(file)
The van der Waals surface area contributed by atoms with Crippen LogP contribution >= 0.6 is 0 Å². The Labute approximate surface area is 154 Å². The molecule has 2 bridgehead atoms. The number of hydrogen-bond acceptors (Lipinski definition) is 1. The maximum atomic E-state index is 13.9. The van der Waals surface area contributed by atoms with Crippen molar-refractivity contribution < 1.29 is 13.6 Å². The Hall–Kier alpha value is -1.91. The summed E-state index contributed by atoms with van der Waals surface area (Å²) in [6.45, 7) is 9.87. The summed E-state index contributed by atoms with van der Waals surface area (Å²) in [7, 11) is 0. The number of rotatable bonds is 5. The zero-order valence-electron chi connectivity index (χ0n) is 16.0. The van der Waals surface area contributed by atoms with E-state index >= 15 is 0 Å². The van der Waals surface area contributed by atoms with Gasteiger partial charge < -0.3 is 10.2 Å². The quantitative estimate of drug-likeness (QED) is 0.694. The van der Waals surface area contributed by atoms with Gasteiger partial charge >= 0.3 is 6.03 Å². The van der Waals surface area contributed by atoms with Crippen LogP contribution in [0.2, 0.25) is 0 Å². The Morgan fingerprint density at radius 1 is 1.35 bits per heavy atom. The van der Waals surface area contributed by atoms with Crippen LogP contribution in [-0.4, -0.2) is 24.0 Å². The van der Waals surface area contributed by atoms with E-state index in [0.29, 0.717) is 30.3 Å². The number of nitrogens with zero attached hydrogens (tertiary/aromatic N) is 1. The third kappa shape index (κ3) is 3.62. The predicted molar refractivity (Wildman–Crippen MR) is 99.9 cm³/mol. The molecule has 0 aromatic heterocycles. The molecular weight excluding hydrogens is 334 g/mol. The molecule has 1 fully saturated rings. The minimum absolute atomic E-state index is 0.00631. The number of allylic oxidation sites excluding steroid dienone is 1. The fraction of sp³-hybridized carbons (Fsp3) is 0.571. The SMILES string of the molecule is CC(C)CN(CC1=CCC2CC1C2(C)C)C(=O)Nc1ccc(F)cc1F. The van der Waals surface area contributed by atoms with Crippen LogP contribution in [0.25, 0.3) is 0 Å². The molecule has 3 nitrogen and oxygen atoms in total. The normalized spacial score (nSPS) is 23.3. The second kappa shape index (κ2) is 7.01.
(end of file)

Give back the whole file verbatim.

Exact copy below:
The van der Waals surface area contributed by atoms with Crippen LogP contribution >= 0.6 is 0 Å². The Labute approximate surface area is 154 Å². The molecule has 2 bridgehead atoms. The number of hydrogen-bond acceptors (Lipinski definition) is 1. The maximum atomic E-state index is 13.9. The van der Waals surface area contributed by atoms with Crippen molar-refractivity contribution < 1.29 is 13.6 Å². The Hall–Kier alpha value is -1.91. The summed E-state index contributed by atoms with van der Waals surface area (Å²) in [6.45, 7) is 9.87. The summed E-state index contributed by atoms with van der Waals surface area (Å²) in [7, 11) is 0. The number of rotatable bonds is 5. The zero-order valence-electron chi connectivity index (χ0n) is 16.0. The van der Waals surface area contributed by atoms with E-state index >= 15 is 0 Å². The van der Waals surface area contributed by atoms with Gasteiger partial charge < -0.3 is 10.2 Å². The quantitative estimate of drug-likeness (QED) is 0.694. The van der Waals surface area contributed by atoms with Gasteiger partial charge >= 0.3 is 6.03 Å². The van der Waals surface area contributed by atoms with Crippen LogP contribution in [0.2, 0.25) is 0 Å². The Morgan fingerprint density at radius 1 is 1.35 bits per heavy atom. The van der Waals surface area contributed by atoms with Crippen LogP contribution in [-0.4, -0.2) is 24.0 Å². The van der Waals surface area contributed by atoms with E-state index in [0.29, 0.717) is 30.3 Å². The number of nitrogens with zero attached hydrogens (tertiary/aromatic N) is 1. The third kappa shape index (κ3) is 3.62. The predicted molar refractivity (Wildman–Crippen MR) is 99.9 cm³/mol. The molecule has 0 aromatic heterocycles. The molecular weight excluding hydrogens is 334 g/mol. The molecule has 1 fully saturated rings. The minimum absolute atomic E-state index is 0.00631. The number of allylic oxidation sites excluding steroid dienone is 1. The fraction of sp³-hybridized carbons (Fsp3) is 0.571. The SMILES string of the molecule is CC(C)CN(CC1=CCC2CC1C2(C)C)C(=O)Nc1ccc(F)cc1F. The van der Waals surface area contributed by atoms with Crippen LogP contribution in [0.25, 0.3) is 0 Å². The molecule has 3 nitrogen and oxygen atoms in total. The normalized spacial score (nSPS) is 23.3. The second kappa shape index (κ2) is 7.01.